A Glimpse Inside a Hidden World
Narrated by the teenage girl who lived it, Closet Full of Coke tells the true story of how a New York suburban fifteen-year-old girl's savvy and wit helps turn the small-time drug business of Armando, a Colombian drug dealer, into a multi-million-dollar cocaine operation that puts them on the DEA's Wanted List.
This intimate diary gives readers a fast-paced glimpse of the couple’s speedy rise to riches, and their inevitable descent.
These wannabe drug lords of the 1980s New York-to-Florida drug scene end their story only three years later with an untimely death, betrayal, and revenge.
Here is a true account of drug dealers whose obsession with money, power, sex, and glamor drives them to a lifestyle of deceit and recklessness, ending in tragedies that destroy lives forever.
This is no ordinary memoir; this is Memoir Noir
From the Author:
I wanted the foolish girl I once was to tell her story without interruption. The result is a diary written like a novel. There is no reflection or analysis. There is a salacious story full of colorful characters and dialog, told by the teenager who lived it.
Drug dealers have an interesting ethos unknown to outsiders. They live by elaborate rules and codes, and use intricate methodology to conduct business. They are far more organized than people imagine, and they see themselves as business people and entrepreneurs. Serious dealers who want success don't use drugs and they deal to other dealers, not to users.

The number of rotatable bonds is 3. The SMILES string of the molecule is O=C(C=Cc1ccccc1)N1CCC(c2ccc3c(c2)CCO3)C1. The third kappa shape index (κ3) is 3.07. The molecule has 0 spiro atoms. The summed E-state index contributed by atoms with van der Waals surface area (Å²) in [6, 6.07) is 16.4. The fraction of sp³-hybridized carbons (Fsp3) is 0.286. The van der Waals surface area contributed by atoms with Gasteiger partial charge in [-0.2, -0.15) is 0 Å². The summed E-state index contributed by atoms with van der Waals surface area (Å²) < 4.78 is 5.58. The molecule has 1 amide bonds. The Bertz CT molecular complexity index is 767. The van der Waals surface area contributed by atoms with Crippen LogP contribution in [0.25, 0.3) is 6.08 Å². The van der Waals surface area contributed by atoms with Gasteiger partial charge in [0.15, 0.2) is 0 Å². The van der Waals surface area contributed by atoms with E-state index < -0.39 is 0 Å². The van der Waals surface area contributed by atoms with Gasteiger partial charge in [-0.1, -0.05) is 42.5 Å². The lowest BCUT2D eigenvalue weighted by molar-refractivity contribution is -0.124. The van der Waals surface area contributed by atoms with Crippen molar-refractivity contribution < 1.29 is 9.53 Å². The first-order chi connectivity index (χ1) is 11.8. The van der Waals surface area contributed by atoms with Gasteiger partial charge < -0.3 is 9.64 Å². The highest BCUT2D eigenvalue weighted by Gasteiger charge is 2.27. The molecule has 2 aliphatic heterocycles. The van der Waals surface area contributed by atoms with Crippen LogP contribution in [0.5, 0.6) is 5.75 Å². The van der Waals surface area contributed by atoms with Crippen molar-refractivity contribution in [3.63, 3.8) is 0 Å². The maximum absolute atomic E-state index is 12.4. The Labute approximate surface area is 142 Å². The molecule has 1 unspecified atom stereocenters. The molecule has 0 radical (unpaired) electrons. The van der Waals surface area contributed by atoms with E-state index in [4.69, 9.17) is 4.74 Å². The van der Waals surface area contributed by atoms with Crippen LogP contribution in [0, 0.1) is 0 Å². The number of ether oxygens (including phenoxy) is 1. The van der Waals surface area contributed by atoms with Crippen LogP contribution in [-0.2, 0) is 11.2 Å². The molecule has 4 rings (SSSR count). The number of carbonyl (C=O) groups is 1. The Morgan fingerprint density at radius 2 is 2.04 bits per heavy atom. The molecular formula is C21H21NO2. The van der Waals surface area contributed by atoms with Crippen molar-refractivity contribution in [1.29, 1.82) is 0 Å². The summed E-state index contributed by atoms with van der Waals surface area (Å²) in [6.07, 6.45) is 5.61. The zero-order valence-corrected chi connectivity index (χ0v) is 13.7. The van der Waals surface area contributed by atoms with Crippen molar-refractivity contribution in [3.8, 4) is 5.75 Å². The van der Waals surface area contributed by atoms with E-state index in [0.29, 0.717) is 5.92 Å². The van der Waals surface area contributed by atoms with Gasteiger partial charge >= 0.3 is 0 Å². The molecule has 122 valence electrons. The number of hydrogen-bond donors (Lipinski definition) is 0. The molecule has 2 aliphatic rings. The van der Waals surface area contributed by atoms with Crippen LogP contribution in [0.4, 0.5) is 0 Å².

Readers have called it "haunting," "a car wreck you can't look away from," "a roller coaster ride," and "Alice in Wonderland meets Scarface." So if you like the edge of your seat, hold on tight and listen to my story.
©2012 Indra Sena (P)2015 Indra Sena
the author brings you into her world for two years while she gets involved with the drug trade and the life surrounding it. as a reader, one empathizes easily with her through the whole thing. it leaves a lasting impression. well worth it. buy this book.
For a book written about someone 30 years ago it was pretty direct and specific. The person reading the book was WAY to dramatic and mispronounced WAY to many words.
No, I am just turned off the the Auther and the person that read the book.
Less dramatization better pronouncing of words.
I had high hopes for this book but all around I have been let down. I am starting to thing the people writing reviews for this book are friends because nothing about this girls life was all that bad. She had horrible parents but no abuse either mentally or physically she should count herself lucky. What is see is a Brat that dropped out of school to sell drugs. I wish I could get my credit back for this one.
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